All the regions saw start values grow in the first nine months of 2011 compared with the same period of 2010, with the exception of Northern Ireland, where there have been no new hotel starts this year worth more than £250,000.
Nationally, things do not look so rosy for the next nine months. Glenigan forecasts the value of hotel starts from Q4 2011 to Q2 2012 to fall compared with the values for the equivalent quarter a year earlier.
But start values are expected to rally strongly in the third quarter of 2012, when they are forecast to be 78 per cent up on the same period in 2011.
They are set to continue to strongly outpace values for the equivalent quarters the previous year until March to May 2013, when they are forecast to be just 2 per cent up on the same months of 2012.
The biggest clients this year so far include major hotel names such as the Renaissance Chancery Court Hotel, Whitbread and the Shangri La International.
Top clients also include developers of larger mixed-use schemes such as East End Foods’ project to build a hotel alongside a cash-and-carry.
Keeping the asset on stream
From new-build hotels to restoration projects and refitting work, specialist fine finishers Plastic Surgeon can help projects complete on time, on budget and to the high level of finish the sector requires.
“It is all about keeping the asset open, as, in a hotel, every room is a revenue stream,” says Plastic Surgeon managing director Rob Mouser.
“Using specialist skills, Plastic Surgeon can repair most surfaces to minimise disruption of any work and shorten the time hotels have to be closed for repairs.”
The company recently worked with Ardmore Construction to repair some stonework at the Ramada Jarvis hotel in Hounslow.
The stone was damaged and in some areas large chunks were missing. Plastic Surgeon was able to repair the damage and match the colour and texture of the original stonework, with minimal disruption on site and eliminating the need for the entire façade to be replaced.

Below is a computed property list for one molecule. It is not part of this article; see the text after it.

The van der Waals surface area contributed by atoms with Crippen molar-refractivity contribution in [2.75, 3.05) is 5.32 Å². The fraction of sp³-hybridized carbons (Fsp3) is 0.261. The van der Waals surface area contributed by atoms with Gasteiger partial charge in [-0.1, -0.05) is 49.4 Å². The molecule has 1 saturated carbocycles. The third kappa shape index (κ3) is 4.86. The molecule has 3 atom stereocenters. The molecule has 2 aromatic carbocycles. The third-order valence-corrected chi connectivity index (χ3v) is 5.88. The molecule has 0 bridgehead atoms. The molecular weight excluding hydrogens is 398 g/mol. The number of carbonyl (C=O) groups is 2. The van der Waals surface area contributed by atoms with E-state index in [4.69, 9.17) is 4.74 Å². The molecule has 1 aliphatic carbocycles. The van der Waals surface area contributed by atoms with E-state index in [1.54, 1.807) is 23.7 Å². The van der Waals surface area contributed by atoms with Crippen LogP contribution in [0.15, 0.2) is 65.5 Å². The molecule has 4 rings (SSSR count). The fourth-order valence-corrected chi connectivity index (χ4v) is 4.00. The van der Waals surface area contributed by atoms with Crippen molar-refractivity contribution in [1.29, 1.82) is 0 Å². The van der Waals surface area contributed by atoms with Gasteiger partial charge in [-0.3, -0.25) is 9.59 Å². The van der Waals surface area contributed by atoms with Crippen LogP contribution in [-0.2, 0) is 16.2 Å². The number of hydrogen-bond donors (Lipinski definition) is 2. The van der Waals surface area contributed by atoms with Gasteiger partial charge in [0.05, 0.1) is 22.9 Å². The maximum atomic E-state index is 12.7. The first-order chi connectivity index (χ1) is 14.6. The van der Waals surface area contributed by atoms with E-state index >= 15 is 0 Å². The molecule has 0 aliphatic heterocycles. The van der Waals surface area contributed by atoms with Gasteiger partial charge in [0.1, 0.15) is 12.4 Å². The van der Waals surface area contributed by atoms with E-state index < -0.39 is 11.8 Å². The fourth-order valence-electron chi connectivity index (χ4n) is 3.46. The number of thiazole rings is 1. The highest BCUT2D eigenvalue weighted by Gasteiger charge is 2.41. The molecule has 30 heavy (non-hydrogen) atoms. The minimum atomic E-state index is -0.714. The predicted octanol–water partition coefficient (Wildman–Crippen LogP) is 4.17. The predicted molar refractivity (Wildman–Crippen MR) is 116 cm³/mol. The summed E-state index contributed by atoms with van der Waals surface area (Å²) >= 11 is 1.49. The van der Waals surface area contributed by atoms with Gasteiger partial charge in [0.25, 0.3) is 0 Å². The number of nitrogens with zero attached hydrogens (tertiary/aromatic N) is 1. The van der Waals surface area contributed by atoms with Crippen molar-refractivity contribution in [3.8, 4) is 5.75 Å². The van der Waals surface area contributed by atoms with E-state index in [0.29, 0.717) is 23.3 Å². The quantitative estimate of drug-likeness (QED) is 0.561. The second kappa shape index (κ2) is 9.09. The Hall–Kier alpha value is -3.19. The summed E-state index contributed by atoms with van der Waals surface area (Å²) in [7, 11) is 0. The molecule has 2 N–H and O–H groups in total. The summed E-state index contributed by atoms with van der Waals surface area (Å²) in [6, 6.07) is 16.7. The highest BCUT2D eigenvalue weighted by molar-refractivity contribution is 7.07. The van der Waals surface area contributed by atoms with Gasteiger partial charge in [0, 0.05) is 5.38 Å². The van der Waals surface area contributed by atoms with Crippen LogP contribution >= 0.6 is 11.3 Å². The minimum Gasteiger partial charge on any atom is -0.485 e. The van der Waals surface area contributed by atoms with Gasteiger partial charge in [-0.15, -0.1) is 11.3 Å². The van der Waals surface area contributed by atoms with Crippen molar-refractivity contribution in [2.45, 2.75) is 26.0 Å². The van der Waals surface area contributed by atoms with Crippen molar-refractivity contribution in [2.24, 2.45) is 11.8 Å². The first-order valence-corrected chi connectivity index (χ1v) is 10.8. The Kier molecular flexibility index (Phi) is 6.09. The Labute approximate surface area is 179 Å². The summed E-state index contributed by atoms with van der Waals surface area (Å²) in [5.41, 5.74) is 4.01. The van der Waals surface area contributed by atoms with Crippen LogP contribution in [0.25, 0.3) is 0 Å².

Timing and quality of finish are not the only areas where Plastic Surgeon’s expertise can help; repairing instead of replacing also lessens waste on projects.
“By taking on the damage inevitably caused by occupants, our team works to avoid the need to replace damaged items, thereby reducing the huge volume of material sent to landfill every week,” says Mr Mouser.
Other projects the company has worked on in this sector include the repair of a mural wall in a swimming pool at a the Derwent Hotel in Torquay, repairs to the dining room at Gleneagles Hotel in Scotland and repairs to the masonry for a hotel chain when it rebranded and changed all its signage.
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Whitbread choosy about contractors
Premier Inn has big plans. The budget chain plans to build 19,000 more bedrooms by 2015 and has a committed pipeline of 11,000 bedrooms. Many contractors want a piece of that pie, but Premier Inn is choosy about who it puts on its tender list.